The growing conflict between the tribes and the adoption industry had been brewing for years and came to a head during Adoptive Couple v. Baby Girl in 2013. But it flared anew earlier this year after the Bureau of Indian Affairs published the guidelines in February. The AAAA immediately issued a press release on March 12 crying foul.
Last Wednesday, in advance of the final public hearing in Tulsa, the AAAA issued another press release challenging the BIA’s authority to engage in rulemaking, saying that the proposed changes “are contrary to the best interests of Indian children, Indian parents, and will only foster increased litigation and constitutional challenges.”
According to their website, the American Academy of Adoption Attorney is a not-for-profit organization comprised of attorneys, judges and law professors throughout the United States and Canada whose mission is to “protect the interest of all parties to adoption,” including “legislative efforts to amend ICWA and establish federal protections for birth parents.”
For tribal nations, their legal teams and many Indian child welfare professionals, however, the industry complaints are only new insofar as the organized ground game employed to forfend any changes to a business structure by an aggressive, well-funded industry. According to market research giant, IBISWorld, for example, adoption in the United States is a big business, pulling in some $14 billion a year with a projected annual growth of nearly 10 percent, as approximately 150,000 children a year are placed for adoption.
Meanwhile, Russia, India and other countries including China, Vietnam, Guatemala and Nepal have either banned, temporarily halted, or severely restricted adoptions to the U.S. due to ongoing concerns around corruption, coercion and baby-selling, as well as the growing practice of “re-homing” adopted children to new homes with little or no oversight.
Several tribal lawyers felt the AAAA’s claims were disingenuous, at best. In its March 12, 2015 press release, the AAAA charged the new guidelines were published “in what appears to be a purposeful effort to bypass input from our Academy,” and that it was “stunned by the lack of due process.” However, as far back as April 15, 2014 the Academy was participating in the process as evidenced in a seven-page letter (click here to see the full letter in PDF form) that former AAAA president Donald Cofsky wrote to the Bureau of Indian Affairs with comments and proposed changes to the guidelines.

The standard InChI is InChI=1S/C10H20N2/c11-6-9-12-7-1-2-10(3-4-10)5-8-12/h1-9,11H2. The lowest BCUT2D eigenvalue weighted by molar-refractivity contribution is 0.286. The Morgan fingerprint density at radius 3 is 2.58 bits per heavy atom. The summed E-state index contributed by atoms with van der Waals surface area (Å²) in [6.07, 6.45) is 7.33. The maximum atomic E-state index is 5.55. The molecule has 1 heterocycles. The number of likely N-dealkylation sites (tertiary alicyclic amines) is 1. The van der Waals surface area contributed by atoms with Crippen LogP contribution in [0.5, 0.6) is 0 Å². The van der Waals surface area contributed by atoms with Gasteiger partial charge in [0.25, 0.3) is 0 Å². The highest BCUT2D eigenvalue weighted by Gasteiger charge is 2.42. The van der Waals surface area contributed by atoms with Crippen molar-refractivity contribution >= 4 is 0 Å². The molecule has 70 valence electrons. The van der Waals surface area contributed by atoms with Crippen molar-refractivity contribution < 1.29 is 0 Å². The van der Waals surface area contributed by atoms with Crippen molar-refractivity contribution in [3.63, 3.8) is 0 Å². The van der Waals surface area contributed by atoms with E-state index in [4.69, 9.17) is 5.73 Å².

“[The new guidelines] were not a ‘surprise.’ It was public knowledge and everyone in the industry, Indian and non-Indian alike, knew the guidelines were being revised,” said one tribal lawyer who declined to be identified because the process is still underway. “But their strategy has always been to engage in equivocation and tergiversation in order to maintain the status quo, because any changes represent a loss of profit to their bottom line. So our message is very direct: The adoption industry doesn’t care about our Indian kids, all they care about is money. And that’s fairly transparent.”
Throughout the process, the Academy has insisted that court proceedings should weigh the “best interests” of the child, including “attachment and bonding” with prospective parents, which has been de-emphasized under the new proposed guidelines and rule. Bonding, the industry says, is not simply a legal mechanism used to override ICWA, but a guiding principle followed by its members.
The tribes, however, maintain that the standard operating procedure among the states is to unnecessarily hold Indian children as “hostages” in state custody for months on end—only to claim the child had “bonded” with their foster family to clear the way for termination of parental rights and formal adoption. Lengthy foster stays, they testified, merely allows “possession by estoppel,” a legal mechanism designed to cleave and hew Indian children from their families and tribes.
“Powerful Interests Have Surrounded Us”
Dr. Evelyn Blanchard is a member of the Laguna Pueblo of New Mexico and has been working in the field of Indian child welfare for over 50 years. A grandmother and tribal elder, Blanchard was one of the first Indian women in the country to earn a doctorate and has worked with tribes across the U.S. and Canada to establish and codify their child welfare laws. Additionally, she has worked with several states to implement best practices in the promulgation of ICWA.
Dr. Evelyn Blanchard, Laguna Pueblo provided comments and testimony at the BIA ICWA hearings in Albuquerque on May 5.
She says ICWA has always faced opposition from the social service and private adoption industries, but she is now deeply concerned about the aggressive campaign to undermine it. “These are powerful interests that have surrounded us because of an underlying assumption that Indian kids would be better off being raised outside their communities,” Blanchard told ICTMN. “I’ve worked in this field a long time and I can tell you theirs is an everlasting belief that Indians are not worthy. But it is my position that what constitutes ‘best interest’ of our children is not in sync between the Western and Native mind-sets. We talk a lot about historical trauma, but the trauma is happening now. We have to stand up and say, ‘No more.’”